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Clydesdales/Athenas (200+ lb / 91+ kg) Looking to lose that spare tire? Ideal weight 200+? Frustrated being a large cyclist in a sport geared for the ultra-light? Learn about the bikes and parts that can take the abuse of a heavier cyclist, how to keep your body going while losing the weight, and get support from others who've been successful.

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Old 06-26-07, 05:27 AM   #1
Fleet
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FatGuy Fork?

Hi everyone - it's been a couple of weeks since I last posted about replacing the fork on my bike. I'm down to 3 choices, and was wondering if anyone had any recommendations?

For background, I'm replacing the Suntour SR fork on my 02 Hardrock. It is the cheapest Hardrock they sold that year, with entry level components. Cantilever brakes make the new fork tricky to find. I am a heavy heavy rider, at 290lbs, but don't do any drops, just some XC and Street Riding. This mountain bike gets little "mountain" use. More tooling around the neighborhood stuff. I have a Kona Dew that I cruise on now, and would like this HardRock as a backup and occasionally a trail XC bike.

I have found some decent deals on RockShox

2007 Dart3 for $140
2006 Tora318 Air for $250
2007 Reba Race Air for $360

I'm having trouble justifying the Reba. It costs about what I paid for the Hardrock! But I could swing it if that's what it takes to hold me. I have my doubts that the Dart 3 will hold me for long. The Tora has some mixed reviews, but seem common on decent-spec new bikes. Any heavier riders have experience with these forks? I want to "set it and forget it" and just ride the bike.

I'm not enjoying bottoming out the Suntour riding down the street any more. I hate to throw away this bike and buy a new one - nothing wrong with it but the fork.

Thanks for any help.
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Old 06-26-07, 05:31 AM   #2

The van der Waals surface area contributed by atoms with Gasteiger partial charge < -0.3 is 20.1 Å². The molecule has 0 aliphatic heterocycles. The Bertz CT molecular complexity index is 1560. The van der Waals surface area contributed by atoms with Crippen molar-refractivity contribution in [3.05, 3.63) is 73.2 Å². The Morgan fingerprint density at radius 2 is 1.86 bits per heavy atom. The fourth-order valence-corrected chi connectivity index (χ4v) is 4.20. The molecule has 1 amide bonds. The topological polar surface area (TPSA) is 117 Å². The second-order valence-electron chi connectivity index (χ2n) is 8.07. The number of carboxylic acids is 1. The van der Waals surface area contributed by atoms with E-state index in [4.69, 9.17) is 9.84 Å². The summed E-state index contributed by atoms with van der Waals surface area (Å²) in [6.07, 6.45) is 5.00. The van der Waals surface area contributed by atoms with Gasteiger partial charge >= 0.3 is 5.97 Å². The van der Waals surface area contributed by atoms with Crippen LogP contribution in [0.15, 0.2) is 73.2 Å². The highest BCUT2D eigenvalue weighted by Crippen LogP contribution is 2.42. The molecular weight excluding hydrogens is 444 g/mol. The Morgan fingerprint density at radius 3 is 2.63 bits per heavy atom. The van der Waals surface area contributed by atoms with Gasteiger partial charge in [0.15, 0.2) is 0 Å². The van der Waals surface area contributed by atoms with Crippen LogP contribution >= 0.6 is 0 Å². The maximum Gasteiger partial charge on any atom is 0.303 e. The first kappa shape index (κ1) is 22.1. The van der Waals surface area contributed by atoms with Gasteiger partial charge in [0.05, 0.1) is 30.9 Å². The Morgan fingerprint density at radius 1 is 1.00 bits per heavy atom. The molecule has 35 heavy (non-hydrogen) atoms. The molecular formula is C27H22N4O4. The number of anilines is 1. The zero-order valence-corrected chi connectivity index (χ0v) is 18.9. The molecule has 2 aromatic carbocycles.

Tom Stormcrowe
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Why not go rigid fork for a path/XC/Street? It seems to me that the front suspension just tends to dive under extreme load anyway, unless you spend a lot of $$ on it.
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Old 06-26-07, 05:52 AM   #3
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What Tom said. You should be able to get a nice steel fork for half the price of that Dart.

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Old 06-26-07, 06:09 AM   #4
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Why not CARBON? I put a Carbon fork from NASHBAR on my Clyde Bike build and I am VERY happy with that fork. I am using the disc brakes on the fork and it works just fine. I've been riding on Rail Trails with it and it's been fine under my 275 lbs. Might want to give it a look.

My reasoning, I didn't want to waste the weight or the "POGO" effect that I get while up out of the saddle.
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Old 06-26-07, 06:49 AM   #5
Fleet
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Ah this is why I like this forum - new ideas. I never thought of putting a rigid fork on my Hardrock. Not sure I like that idea, but it is different. A rigid would definately be able to handle my weight, and it is relatively inexpensive.